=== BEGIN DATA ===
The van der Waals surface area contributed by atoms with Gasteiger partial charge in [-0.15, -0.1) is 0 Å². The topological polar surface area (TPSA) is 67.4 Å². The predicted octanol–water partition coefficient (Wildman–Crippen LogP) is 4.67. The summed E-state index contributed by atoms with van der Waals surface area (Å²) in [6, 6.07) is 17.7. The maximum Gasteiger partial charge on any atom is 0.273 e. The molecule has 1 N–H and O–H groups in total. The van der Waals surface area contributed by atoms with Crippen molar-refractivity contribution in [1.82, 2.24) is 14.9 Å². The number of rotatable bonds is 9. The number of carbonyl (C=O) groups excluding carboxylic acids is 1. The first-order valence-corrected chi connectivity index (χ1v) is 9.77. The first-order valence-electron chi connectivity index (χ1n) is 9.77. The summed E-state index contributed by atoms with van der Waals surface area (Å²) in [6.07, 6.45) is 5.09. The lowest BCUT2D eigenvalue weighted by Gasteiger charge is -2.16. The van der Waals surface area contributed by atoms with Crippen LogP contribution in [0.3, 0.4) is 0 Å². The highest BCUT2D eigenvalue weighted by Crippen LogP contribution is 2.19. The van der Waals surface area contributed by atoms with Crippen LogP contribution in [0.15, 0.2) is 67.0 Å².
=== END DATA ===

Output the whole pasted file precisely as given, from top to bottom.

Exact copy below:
The van der Waals surface area contributed by atoms with Gasteiger partial charge in [-0.15, -0.1) is 0 Å². The topological polar surface area (TPSA) is 67.4 Å². The predicted octanol–water partition coefficient (Wildman–Crippen LogP) is 4.67. The summed E-state index contributed by atoms with van der Waals surface area (Å²) in [6, 6.07) is 17.7. The maximum Gasteiger partial charge on any atom is 0.273 e. The molecule has 1 N–H and O–H groups in total. The van der Waals surface area contributed by atoms with Crippen molar-refractivity contribution in [1.82, 2.24) is 14.9 Å². The number of rotatable bonds is 9. The number of carbonyl (C=O) groups excluding carboxylic acids is 1. The first-order valence-corrected chi connectivity index (χ1v) is 9.77. The first-order valence-electron chi connectivity index (χ1n) is 9.77. The summed E-state index contributed by atoms with van der Waals surface area (Å²) in [6.07, 6.45) is 5.09. The lowest BCUT2D eigenvalue weighted by Gasteiger charge is -2.16. The van der Waals surface area contributed by atoms with Crippen LogP contribution in [0.3, 0.4) is 0 Å². The highest BCUT2D eigenvalue weighted by Crippen LogP contribution is 2.19. The van der Waals surface area contributed by atoms with Crippen LogP contribution in [0.15, 0.2) is 67.0 Å².